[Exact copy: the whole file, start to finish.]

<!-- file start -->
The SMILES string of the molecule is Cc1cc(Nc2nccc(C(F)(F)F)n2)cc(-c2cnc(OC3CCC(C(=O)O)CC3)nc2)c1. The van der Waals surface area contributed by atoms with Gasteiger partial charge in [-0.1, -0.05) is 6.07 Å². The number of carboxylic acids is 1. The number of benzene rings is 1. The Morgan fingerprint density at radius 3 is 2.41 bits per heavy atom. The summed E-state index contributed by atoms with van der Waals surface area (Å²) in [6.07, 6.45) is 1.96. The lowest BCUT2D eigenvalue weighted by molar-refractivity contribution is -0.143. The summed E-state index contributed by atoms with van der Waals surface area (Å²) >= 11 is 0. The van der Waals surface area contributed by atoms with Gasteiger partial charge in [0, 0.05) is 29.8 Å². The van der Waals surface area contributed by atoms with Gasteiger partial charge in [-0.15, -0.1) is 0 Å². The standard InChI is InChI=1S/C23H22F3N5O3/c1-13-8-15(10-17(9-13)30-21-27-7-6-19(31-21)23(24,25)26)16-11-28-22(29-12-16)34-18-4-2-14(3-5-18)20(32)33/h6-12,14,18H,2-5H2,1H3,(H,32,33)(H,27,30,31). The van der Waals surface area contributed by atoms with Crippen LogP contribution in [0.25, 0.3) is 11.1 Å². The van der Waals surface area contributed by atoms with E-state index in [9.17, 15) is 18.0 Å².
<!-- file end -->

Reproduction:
The SMILES string of the molecule is Cc1cc(Nc2nccc(C(F)(F)F)n2)cc(-c2cnc(OC3CCC(C(=O)O)CC3)nc2)c1. The van der Waals surface area contributed by atoms with Gasteiger partial charge in [-0.1, -0.05) is 6.07 Å². The number of carboxylic acids is 1. The number of benzene rings is 1. The Morgan fingerprint density at radius 3 is 2.41 bits per heavy atom. The summed E-state index contributed by atoms with van der Waals surface area (Å²) in [6.07, 6.45) is 1.96. The lowest BCUT2D eigenvalue weighted by molar-refractivity contribution is -0.143. The summed E-state index contributed by atoms with van der Waals surface area (Å²) >= 11 is 0. The van der Waals surface area contributed by atoms with Gasteiger partial charge in [0, 0.05) is 29.8 Å². The van der Waals surface area contributed by atoms with Gasteiger partial charge in [-0.15, -0.1) is 0 Å². The standard InChI is InChI=1S/C23H22F3N5O3/c1-13-8-15(10-17(9-13)30-21-27-7-6-19(31-21)23(24,25)26)16-11-28-22(29-12-16)34-18-4-2-14(3-5-18)20(32)33/h6-12,14,18H,2-5H2,1H3,(H,32,33)(H,27,30,31). The van der Waals surface area contributed by atoms with Crippen LogP contribution in [0.25, 0.3) is 11.1 Å². The van der Waals surface area contributed by atoms with E-state index in [9.17, 15) is 18.0 Å².